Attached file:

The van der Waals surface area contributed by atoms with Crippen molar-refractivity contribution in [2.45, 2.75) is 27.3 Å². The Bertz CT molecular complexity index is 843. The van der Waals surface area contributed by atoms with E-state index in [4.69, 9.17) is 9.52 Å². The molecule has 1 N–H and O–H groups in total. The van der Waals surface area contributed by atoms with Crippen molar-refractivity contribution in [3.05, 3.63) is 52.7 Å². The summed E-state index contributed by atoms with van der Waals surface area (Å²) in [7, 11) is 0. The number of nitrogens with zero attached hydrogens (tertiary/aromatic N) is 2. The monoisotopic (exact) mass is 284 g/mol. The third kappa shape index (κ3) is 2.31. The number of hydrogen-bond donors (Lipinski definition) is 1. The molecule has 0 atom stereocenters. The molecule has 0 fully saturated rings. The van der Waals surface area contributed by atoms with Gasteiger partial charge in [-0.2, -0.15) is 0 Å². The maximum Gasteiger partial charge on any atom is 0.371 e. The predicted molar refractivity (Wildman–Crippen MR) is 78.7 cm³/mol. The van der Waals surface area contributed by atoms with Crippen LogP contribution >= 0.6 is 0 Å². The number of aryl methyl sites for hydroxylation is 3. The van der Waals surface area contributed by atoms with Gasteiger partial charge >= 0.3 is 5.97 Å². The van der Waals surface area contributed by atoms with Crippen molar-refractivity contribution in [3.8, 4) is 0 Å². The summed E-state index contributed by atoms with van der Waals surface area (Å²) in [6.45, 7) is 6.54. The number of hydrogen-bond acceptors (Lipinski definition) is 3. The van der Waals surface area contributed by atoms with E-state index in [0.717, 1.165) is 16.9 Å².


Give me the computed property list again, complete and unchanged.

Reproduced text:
The van der Waals surface area contributed by atoms with Crippen molar-refractivity contribution in [2.45, 2.75) is 27.3 Å². The Bertz CT molecular complexity index is 843. The van der Waals surface area contributed by atoms with E-state index in [4.69, 9.17) is 9.52 Å². The molecule has 1 N–H and O–H groups in total. The van der Waals surface area contributed by atoms with Crippen molar-refractivity contribution in [3.05, 3.63) is 52.7 Å². The summed E-state index contributed by atoms with van der Waals surface area (Å²) in [7, 11) is 0. The number of nitrogens with zero attached hydrogens (tertiary/aromatic N) is 2. The monoisotopic (exact) mass is 284 g/mol. The third kappa shape index (κ3) is 2.31. The number of hydrogen-bond donors (Lipinski definition) is 1. The molecule has 0 atom stereocenters. The molecule has 0 fully saturated rings. The van der Waals surface area contributed by atoms with Gasteiger partial charge in [-0.2, -0.15) is 0 Å². The maximum Gasteiger partial charge on any atom is 0.371 e. The predicted molar refractivity (Wildman–Crippen MR) is 78.7 cm³/mol. The van der Waals surface area contributed by atoms with Crippen LogP contribution >= 0.6 is 0 Å². The number of aryl methyl sites for hydroxylation is 3. The van der Waals surface area contributed by atoms with Gasteiger partial charge >= 0.3 is 5.97 Å². The van der Waals surface area contributed by atoms with Crippen molar-refractivity contribution in [3.8, 4) is 0 Å². The summed E-state index contributed by atoms with van der Waals surface area (Å²) in [6.45, 7) is 6.54. The number of hydrogen-bond acceptors (Lipinski definition) is 3. The van der Waals surface area contributed by atoms with E-state index in [0.717, 1.165) is 16.9 Å².